Oct 21, 2021

Mawazo Writing Africa

Writing about the main

Contraceptives only a quick fix, won’t curb teenage pregnancies

In the article, Nicholas suggests including sex education in the competency-based curriculum and mourns the refusal of the Kenya Institute of Curriculum Development.

He argues that while pornographic content, unfortunately, is widespread, vice teaches Sex education will teach good values. So far his essay looks reasonable, but is that it?

“Sex education” is a euphemism – terminology that is meant to sound good but means the exact opposite.

Nicholas points this out found that KICD stakeholders have proposed a sex education curriculum.

Most likely, it was a version of comprehensive sex education (CSE) that has always had negative responses from the church and other moral purists.

These critics have long exposed the joke that CSE is. The truth is that CSE has these three principles among others:

The first is that sex education should be morally neutral; no right and wrong talking. The LGBTQ + ideology is taught to school children and under this umbrella immoral and unnatural behavior is presented as “okay”.

Minors are taught that enjoying sex is a right to only use contraception or abortions should if that fails.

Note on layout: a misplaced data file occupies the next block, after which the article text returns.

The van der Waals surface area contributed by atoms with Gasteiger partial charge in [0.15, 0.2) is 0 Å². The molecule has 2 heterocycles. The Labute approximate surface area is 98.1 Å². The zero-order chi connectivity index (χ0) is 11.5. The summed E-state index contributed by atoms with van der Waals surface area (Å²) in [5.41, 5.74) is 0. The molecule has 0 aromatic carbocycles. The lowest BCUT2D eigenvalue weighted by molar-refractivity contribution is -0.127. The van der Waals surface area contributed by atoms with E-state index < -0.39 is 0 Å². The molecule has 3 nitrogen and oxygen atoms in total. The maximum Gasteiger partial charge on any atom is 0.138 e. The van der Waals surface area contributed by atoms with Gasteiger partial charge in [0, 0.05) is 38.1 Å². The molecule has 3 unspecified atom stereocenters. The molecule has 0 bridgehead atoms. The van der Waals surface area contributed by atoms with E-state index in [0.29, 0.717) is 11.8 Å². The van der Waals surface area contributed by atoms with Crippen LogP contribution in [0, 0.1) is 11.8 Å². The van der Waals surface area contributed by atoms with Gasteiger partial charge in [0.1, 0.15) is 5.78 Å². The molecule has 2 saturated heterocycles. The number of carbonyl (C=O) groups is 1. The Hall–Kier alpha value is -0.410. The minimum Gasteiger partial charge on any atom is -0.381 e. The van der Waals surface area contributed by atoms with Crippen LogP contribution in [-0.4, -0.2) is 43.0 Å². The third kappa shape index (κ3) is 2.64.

Second, sex education should be explicit enough, thus emphasizing “knowledge, attitude, skills”. They insert “age-appropriate” to fool the naive. Basically, it is pornography that is openly taught and advocated.

Third, sex education should be free from parental supervision. Children are taught their “rights to sex” which parents have no right to interfere with.

Nicholas appears to be in favor of contraception. I don’t. I think contraception is wrong.

Good. When we teach contraception to children, we are implicitly encouraging sexual activity. While our goal is to reduce teenage pregnancies, we will not solve the cause.

We would pave the way for an unprecedented marital crisis. Instead, we should solve the cause. Teenage pregnancies are a resulting problem, contraception only a seemingly quick fix, but one that instead fuels problems.

The main cause, I believe, is the moral breakdown, the abandonment of our Africans and religious people Ideals. Sexuality must take its rightful place among our values. We have to understand it anew, as sacred, solemn and a reality that is only suitable for marriage.

Francis, 20, studies quantity measurement at the University of Nairobi < / p>